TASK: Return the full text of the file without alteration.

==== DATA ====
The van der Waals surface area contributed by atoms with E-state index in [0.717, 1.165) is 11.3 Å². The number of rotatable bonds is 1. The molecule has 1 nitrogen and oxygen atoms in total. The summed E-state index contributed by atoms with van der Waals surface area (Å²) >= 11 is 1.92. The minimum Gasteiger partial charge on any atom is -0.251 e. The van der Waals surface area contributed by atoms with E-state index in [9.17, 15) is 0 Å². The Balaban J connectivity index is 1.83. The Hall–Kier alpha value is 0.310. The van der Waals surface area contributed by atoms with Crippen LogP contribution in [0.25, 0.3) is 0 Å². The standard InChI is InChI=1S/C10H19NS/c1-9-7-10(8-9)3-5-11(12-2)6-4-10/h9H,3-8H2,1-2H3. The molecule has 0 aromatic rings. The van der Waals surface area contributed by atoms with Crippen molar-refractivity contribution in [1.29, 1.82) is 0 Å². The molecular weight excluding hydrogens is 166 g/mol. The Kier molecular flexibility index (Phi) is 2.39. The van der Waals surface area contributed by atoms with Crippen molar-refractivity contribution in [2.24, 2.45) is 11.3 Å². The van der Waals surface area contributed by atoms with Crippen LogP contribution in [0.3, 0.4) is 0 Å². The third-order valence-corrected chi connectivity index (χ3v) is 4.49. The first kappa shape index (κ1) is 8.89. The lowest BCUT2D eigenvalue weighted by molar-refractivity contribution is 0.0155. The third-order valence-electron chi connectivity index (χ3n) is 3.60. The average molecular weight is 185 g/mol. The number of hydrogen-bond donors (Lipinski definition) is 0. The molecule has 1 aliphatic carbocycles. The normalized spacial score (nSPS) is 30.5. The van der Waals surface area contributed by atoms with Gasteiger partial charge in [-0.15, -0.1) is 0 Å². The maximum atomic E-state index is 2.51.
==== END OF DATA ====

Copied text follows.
The van der Waals surface area contributed by atoms with E-state index in [0.717, 1.165) is 11.3 Å². The number of rotatable bonds is 1. The molecule has 1 nitrogen and oxygen atoms in total. The summed E-state index contributed by atoms with van der Waals surface area (Å²) >= 11 is 1.92. The minimum Gasteiger partial charge on any atom is -0.251 e. The van der Waals surface area contributed by atoms with E-state index in [9.17, 15) is 0 Å². The Balaban J connectivity index is 1.83. The Hall–Kier alpha value is 0.310. The van der Waals surface area contributed by atoms with Crippen LogP contribution in [0.25, 0.3) is 0 Å². The standard InChI is InChI=1S/C10H19NS/c1-9-7-10(8-9)3-5-11(12-2)6-4-10/h9H,3-8H2,1-2H3. The molecule has 0 aromatic rings. The van der Waals surface area contributed by atoms with Crippen molar-refractivity contribution in [1.29, 1.82) is 0 Å². The molecular weight excluding hydrogens is 166 g/mol. The Kier molecular flexibility index (Phi) is 2.39. The van der Waals surface area contributed by atoms with Crippen molar-refractivity contribution in [2.24, 2.45) is 11.3 Å². The van der Waals surface area contributed by atoms with Crippen LogP contribution in [0.3, 0.4) is 0 Å². The third-order valence-corrected chi connectivity index (χ3v) is 4.49. The first kappa shape index (κ1) is 8.89. The lowest BCUT2D eigenvalue weighted by molar-refractivity contribution is 0.0155. The third-order valence-electron chi connectivity index (χ3n) is 3.60. The average molecular weight is 185 g/mol. The number of hydrogen-bond donors (Lipinski definition) is 0. The molecule has 1 aliphatic carbocycles. The normalized spacial score (nSPS) is 30.5. The van der Waals surface area contributed by atoms with Gasteiger partial charge in [-0.15, -0.1) is 0 Å². The maximum atomic E-state index is 2.51.